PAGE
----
Treatment effects and side effects

Of the 18 studies (22.2%) [33, 35, 37, 41, 42, 49, 62, 65, 79, 81, 83, 86,87,88, 91, 99, 102, 107] reporting outcomes on adverse events, seven studies [37, 49, 65, 79, 83, 88, 91] found no adverse events, and four studies [35, 62, 81, 87] reported patients having slight bleeding when the needle was withdrawn. The remaining seven studies reported adverse events from eye acupuncture as well as events from other interventions during the treatment, which are shown in Table 1. The effects following an adverse event in those receiving acupuncture were reported to have disappeared after rest. Follow-ups were reported in 15 (18.5%) studies, with follow up periods ranging from 2 days to 12 months in eight of the case series and 3 months to 6 months in seven RCTs.

Table 1 Details of adverse events of eye acupuncture for pain conditions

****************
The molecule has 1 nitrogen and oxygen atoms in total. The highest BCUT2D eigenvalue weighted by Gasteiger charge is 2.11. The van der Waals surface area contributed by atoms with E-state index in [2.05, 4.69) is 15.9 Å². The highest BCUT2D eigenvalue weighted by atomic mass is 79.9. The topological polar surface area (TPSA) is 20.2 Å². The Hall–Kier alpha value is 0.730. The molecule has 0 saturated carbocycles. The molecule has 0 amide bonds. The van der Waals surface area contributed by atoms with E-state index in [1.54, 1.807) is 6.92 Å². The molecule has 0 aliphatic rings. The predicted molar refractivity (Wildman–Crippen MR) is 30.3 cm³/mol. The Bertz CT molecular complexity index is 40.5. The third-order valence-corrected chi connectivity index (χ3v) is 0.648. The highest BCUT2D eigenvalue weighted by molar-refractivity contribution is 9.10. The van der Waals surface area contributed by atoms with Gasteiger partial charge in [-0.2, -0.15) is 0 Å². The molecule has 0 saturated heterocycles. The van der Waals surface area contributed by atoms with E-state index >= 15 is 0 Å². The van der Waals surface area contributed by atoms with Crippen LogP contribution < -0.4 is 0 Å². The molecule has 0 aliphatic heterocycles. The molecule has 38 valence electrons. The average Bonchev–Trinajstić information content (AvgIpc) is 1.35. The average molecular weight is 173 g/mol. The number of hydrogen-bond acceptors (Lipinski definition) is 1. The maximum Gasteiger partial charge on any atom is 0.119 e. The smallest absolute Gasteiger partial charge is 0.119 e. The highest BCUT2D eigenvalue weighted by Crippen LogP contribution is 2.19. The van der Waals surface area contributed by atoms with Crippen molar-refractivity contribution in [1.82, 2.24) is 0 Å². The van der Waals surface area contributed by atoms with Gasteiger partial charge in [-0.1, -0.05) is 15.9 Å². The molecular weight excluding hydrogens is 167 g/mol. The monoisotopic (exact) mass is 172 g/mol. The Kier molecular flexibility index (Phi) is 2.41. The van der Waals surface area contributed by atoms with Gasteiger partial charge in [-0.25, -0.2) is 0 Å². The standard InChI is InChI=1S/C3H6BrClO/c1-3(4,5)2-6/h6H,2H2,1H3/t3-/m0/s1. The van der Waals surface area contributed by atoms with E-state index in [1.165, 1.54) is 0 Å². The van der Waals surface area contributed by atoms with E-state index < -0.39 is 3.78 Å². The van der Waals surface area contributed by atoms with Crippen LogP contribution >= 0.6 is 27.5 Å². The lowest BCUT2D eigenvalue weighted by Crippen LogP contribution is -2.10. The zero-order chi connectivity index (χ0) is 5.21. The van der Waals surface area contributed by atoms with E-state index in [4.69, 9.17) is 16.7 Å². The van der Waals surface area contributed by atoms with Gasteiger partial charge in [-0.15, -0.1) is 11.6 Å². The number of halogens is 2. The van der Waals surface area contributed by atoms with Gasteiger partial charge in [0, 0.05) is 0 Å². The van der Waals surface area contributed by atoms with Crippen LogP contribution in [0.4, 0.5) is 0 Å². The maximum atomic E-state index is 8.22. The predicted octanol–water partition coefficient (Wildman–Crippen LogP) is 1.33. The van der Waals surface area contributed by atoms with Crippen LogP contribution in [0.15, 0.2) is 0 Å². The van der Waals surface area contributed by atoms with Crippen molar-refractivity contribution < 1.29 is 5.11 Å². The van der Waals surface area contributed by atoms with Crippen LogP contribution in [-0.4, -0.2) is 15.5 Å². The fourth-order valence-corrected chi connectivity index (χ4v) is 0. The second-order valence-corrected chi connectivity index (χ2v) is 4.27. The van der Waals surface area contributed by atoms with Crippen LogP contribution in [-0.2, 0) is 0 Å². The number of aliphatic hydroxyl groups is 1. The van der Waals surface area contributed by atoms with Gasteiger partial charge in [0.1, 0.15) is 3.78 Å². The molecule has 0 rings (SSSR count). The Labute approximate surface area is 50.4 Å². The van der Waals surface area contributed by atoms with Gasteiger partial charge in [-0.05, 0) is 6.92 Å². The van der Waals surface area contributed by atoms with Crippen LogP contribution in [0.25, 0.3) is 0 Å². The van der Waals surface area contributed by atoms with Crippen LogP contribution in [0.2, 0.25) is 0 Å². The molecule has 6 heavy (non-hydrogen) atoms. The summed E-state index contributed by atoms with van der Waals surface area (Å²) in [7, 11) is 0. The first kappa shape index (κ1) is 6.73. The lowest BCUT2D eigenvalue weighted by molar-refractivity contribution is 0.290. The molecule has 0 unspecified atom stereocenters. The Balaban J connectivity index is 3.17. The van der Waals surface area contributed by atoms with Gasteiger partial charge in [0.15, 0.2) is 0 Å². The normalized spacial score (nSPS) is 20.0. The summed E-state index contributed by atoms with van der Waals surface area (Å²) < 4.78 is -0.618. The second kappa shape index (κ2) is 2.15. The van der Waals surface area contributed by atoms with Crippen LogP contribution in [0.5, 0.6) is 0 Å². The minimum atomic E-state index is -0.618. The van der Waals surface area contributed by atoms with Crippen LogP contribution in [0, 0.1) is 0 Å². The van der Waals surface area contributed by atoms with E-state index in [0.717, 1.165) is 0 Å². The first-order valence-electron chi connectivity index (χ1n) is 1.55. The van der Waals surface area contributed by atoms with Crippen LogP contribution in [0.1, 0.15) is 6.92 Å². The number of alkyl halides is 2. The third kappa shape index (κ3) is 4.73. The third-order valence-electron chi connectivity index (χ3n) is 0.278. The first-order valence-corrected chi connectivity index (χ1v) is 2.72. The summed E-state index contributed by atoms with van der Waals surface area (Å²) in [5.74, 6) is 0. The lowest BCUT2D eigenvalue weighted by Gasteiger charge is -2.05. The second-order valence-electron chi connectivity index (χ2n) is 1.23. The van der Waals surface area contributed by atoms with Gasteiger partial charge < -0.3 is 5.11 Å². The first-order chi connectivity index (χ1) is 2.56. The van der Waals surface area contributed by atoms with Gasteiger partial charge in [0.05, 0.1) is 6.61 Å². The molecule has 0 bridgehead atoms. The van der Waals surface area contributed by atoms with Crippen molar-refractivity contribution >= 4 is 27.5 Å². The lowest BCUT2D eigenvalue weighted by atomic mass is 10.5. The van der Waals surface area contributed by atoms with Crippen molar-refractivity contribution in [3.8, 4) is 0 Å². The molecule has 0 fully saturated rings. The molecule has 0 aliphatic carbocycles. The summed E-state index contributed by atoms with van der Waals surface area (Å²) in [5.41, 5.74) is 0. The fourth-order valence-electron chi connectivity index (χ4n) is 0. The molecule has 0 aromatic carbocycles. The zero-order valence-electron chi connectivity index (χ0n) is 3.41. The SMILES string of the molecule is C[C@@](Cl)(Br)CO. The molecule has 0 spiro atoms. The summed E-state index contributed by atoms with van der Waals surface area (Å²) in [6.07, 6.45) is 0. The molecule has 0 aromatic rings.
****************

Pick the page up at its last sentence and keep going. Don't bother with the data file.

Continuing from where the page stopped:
In total, 77 studies reported an overall response rate (ORR) (87–100%, median = 96.7%). ORR stands for the sum of cure rate, significant effective rate, and improvement rate, however, since the definitions of ORR varied from diseases and studies, further analysis on ORR was not feasible. All studies reported a positive result for the eye acupuncture intervention, while two three-arm RCTs [45, 107] showed that a combination of eye acupuncture and body acupuncture had a higher ORR compared to eye acupuncture alone. The authors explained that eye acupuncture was more effective in treating diffuse pain, while body acupuncture was more effective for treating a local pain. For treating complex pain, when two acupuncture techniques were used, outcomes were further improved. For 57 conditions (52.8%), patients acquired an immediate analgesic effect after acupuncture, however, 38 (66.7%) of these conditions were from case series studies. In the 32 pain conditions which encouraged adjunctive exercise, 26 (81.3%) reported immediate analgesic effects. All the 81 studies presented data showing an improvement in pain relief, including the degree of pain relief, time spent without pain, relief of tenderness, reduction in persistent periods of pain, numbers of attacks, improvements in the range of motion of joints and TCM syndrome score. Apart from pain symptoms, treatment effects were also estimated by recurrences (9, 8.1%), changes in quality of life (including: activities of daily living (13, 11.7%), ability to work or study (20, 18.0%) and social life (2, 1.8%)), and mental health (2, 1.8%). No studies reported on economic outcomes. Twelve international instruments were used in 23 studies and the Visual Analogue Scale (VAS) was the most often used. Fifty-eight papers did not use a standardized scale.